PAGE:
We also have an amazing healthcare system, although many Israelis don’t fully appreciate it. There’s not one person that can’t get proper healthcare. You can always find a doctor, and any hospital will always treat you. Even basic insurance that everyone has covers almost everything.

We also have great preventative medicine, including scheduled screenings for breast cancer, colonoscopy when you come to a certain age, and so on. Babies are closely monitored too, in terms of their nutrition, growth and development. The system is very well-organized from the minute you are born.

Do you have an opinion on what many see as Israel’s outstanding success in fighting off COVID?

Of course, the swift drive to obtain vaccines and the extremely effective centralized system of vaccination played a big role. On top of that, we at Sheba were the first to create a specialized COVID department. Somewhat unfortunately, Israelis are very good at managing disasters. We know what to do in a crisis and how to ramp up the response quickly. Here in Sheba, in just four-five days, we had transformed the parking area to an extremely modern ICU department for COVID patients.

I remember Israel having not just low rates of infection at first but also a very low death rate.

First, like I said, that’s because there’s no issue with insurance, everyone’s covered, everyone can get treatment. Second, we work really fast, we have this mentality of “let’s act first and ask questions later”. It’s not always good, but I guess with COVID, it worked. We have much less bureaucracy than America; we can try things.

The healthcare system in Israel is also much more centralized and agile in terms of medical records, distribution of knowledge and supplies, and so on, right?

Yes. After all, we are a small country. It’s easier to control and provide care for 8 million people than for more than 300 million.

Israel is known as “the startup nation”, and it looks like it’s finally getting on the longevity biotech bandwagon.

Yes, there is a connection to what I said before: that Israelis like doing things quickly. We are known to be creative and improvising, which, like I said, can be both good and bad.

Working on our Longevity Center, I’m getting acquainted with different innovations that are just amazing. We will be testing some of them, developing things together – for example, how to not just monitor but induce sleep. We are going to be working on wearables, on hearing aids. I wasn’t familiar before with the startup scene in Israel, but I’m exposed to this amazing world now. I do hope that a lot of good things will come out of it.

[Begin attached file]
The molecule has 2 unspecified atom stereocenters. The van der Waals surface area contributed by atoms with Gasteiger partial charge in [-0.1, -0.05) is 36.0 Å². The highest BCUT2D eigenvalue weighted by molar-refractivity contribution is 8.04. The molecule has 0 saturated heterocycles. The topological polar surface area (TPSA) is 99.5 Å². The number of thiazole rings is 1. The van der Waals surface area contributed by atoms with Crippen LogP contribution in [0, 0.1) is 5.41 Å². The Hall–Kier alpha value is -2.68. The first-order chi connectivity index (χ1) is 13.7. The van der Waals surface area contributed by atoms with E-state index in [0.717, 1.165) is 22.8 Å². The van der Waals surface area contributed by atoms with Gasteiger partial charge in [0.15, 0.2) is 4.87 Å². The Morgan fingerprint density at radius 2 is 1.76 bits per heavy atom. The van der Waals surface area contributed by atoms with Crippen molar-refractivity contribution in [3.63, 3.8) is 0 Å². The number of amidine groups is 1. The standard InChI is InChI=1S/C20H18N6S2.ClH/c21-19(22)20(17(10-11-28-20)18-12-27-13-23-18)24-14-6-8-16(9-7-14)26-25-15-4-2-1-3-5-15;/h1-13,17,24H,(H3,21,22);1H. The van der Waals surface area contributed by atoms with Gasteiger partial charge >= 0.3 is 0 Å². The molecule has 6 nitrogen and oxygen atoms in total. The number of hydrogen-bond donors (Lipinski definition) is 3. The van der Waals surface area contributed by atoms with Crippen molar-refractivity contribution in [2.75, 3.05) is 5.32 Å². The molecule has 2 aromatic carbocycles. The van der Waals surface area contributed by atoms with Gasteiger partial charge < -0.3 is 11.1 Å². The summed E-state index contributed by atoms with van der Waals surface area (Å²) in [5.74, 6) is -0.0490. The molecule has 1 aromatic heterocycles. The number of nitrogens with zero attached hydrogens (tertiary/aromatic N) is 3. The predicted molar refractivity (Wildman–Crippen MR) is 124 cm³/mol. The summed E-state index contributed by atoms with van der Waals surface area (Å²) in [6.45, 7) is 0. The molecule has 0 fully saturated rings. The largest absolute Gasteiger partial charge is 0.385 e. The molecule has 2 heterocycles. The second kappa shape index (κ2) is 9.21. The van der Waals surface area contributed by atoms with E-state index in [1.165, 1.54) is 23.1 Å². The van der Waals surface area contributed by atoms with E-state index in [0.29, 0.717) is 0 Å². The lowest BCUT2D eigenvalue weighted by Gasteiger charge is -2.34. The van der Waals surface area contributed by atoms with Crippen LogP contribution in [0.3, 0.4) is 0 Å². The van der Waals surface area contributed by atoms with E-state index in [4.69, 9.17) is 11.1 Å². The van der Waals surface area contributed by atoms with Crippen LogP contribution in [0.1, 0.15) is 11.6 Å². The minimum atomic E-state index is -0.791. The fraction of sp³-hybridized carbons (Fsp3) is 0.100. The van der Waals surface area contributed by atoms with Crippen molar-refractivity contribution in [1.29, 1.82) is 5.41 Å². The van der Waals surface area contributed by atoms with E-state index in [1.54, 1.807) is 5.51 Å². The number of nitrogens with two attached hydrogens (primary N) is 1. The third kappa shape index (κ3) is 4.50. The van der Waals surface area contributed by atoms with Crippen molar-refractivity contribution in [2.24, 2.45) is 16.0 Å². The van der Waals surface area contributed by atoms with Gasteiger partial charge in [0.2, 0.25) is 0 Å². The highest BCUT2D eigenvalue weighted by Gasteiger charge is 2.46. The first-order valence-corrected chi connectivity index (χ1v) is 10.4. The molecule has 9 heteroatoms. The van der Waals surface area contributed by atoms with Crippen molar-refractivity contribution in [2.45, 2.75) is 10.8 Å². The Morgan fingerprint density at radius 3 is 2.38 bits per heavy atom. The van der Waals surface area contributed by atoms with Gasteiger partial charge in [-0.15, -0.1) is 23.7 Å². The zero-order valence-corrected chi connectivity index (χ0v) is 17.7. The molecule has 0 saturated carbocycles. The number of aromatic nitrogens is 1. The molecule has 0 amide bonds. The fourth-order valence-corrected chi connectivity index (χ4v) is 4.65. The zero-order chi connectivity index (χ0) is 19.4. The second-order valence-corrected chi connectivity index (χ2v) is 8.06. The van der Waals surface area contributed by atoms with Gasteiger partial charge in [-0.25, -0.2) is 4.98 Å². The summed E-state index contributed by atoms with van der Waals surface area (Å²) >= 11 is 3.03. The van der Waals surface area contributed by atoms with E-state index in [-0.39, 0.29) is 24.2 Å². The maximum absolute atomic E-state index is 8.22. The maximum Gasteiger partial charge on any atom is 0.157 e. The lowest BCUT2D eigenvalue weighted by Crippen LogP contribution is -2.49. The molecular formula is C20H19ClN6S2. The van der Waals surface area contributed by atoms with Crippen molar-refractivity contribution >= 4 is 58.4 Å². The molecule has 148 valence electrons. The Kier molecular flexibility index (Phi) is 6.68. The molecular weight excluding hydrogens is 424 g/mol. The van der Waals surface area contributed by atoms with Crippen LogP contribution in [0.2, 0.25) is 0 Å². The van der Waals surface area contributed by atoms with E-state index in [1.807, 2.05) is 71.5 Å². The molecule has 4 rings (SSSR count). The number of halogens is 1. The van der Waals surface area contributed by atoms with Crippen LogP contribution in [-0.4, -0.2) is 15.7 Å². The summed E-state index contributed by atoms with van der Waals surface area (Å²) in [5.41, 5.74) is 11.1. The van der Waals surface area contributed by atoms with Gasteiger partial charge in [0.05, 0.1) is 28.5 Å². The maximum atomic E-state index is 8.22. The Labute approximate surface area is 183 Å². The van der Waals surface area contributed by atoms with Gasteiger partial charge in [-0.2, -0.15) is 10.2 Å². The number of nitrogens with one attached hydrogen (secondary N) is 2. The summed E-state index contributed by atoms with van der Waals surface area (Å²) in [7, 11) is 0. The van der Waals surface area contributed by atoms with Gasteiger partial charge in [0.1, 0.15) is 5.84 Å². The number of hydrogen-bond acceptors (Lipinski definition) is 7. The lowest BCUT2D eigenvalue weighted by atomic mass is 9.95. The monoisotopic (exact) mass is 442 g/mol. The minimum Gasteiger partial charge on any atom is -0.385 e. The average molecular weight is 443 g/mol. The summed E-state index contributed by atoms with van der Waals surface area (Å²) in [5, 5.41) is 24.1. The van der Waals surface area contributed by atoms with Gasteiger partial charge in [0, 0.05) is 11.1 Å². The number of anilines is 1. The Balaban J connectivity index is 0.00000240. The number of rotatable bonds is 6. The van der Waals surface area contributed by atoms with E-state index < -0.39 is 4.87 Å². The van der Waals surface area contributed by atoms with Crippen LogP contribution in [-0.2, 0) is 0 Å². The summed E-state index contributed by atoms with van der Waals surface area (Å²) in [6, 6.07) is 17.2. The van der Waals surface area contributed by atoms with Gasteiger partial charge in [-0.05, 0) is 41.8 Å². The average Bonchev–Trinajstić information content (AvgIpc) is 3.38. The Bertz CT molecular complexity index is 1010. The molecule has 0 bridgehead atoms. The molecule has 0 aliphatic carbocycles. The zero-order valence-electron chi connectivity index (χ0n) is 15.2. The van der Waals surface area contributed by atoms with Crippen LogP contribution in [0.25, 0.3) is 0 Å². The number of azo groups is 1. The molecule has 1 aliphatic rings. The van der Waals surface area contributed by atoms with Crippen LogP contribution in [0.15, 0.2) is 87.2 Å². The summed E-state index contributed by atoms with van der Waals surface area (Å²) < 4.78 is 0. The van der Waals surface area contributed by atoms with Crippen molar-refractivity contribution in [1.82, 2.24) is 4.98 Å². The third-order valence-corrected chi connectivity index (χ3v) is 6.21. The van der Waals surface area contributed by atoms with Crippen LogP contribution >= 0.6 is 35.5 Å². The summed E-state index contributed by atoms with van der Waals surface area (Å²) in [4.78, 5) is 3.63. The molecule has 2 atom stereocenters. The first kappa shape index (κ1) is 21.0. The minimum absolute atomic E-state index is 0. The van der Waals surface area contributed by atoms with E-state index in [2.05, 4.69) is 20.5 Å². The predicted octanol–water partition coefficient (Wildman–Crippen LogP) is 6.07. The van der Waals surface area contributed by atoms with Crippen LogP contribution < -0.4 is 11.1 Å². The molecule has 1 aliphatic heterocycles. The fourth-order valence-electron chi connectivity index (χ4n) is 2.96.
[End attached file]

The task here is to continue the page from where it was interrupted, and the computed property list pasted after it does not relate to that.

Which fields in geroscience do you think have the highest translational potential? What are you excited about?

I think autophagy enhancement and senolytics have a lot of potential. I do intermittent fasting and ice baths, which are supposed to increase autophagy, and while it’s anecdotal, I do feel a strong effect, it makes me feel very good, so I think there’s something in it.

Senolytics look very attractive to me too, but I’m sure there’s a lot out there that we will probably uncover that we have no idea about today. This is why it’s so important to go on with the research, application, and translation to humans. When we see that something works, we have to understand the mechanism, and research in mice can only take us so far.

What I’m saying is that after we start studying those interventions in humans, we will probably get a lot of new ideas that we’re not getting from working with mice. This is what our center will be about: working with humans, meticulously studying what’s working and what’s not, and, hopefully, gaining a lot of fresh insights.

Do you have concrete plans about where you want to go first?

We decided to focus on four areas. First, mental health, depression, which is linked to cognitive decline. Second, frailty – muscle mass, balance, strength. Third, sleep, which I think is very important and understudied in the context of aging. Finally, men’s health and women’s health in aging, hormonal replacement therapy and so on.

We at Lifespan.io cover a lot of research into reproductive aging, knowing how important it is.

I couldn’t agree more. Maybe only one in ten women starts a hormone replacement therapy, and when you ask them, why they avoid it, they say “I don’t feel I need it”, but according to their own questionnaires, they have all the symptoms that this therapy could have alleviated. They just don’t think it’s related, but why should you be tired, sleep-deprived, agitated, when we can treat this? They just don’t understand that these symptoms stem from menopause.

There are so many studies that show that if you take two cohorts of women, in those that take hormones, life expectancy, morbidity, and mortality are all improved. It’s a pity it’s not talked about enough, and this is one of the things we want to change.

Could you tell me about your upcoming longevity conference?

We will be launching our center in September, but we will actually start with a conference on May 10-11. I’m very excited about it. We will be having Nir Barzilai, Andrea Meyer, James Kirkland, Rafael de Cabo, Thomas Rando, and other heavy hitters in longevity. We will also be discussing venture capital, innovation, and public health.

I do think longevity is a public health issue, so we will dedicate time also to public health, education of physicians, medical students, and the general public. This is an integral part of our mission, which is why we have already partnered with medicine faculties to teach longevity. In short, I expect it to be an important and interesting conference and the beginning of longevity medicine in Israel.

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CategoryInterviews, News
About the author
Arkadi Mazin

Arkadi Mazin

Arkadi is a seasoned journalist and op-ed author with a passion for learning and exploration. His interests span from politics to science and philosophy. Having studied economics and international relations, he is particularly interested in the social aspects of longevity and life extension. He strongly believes that life extension is an achievable and noble goal that has yet to take its rightful place on the very top of our civilization’s agenda – a situation he is eager to change.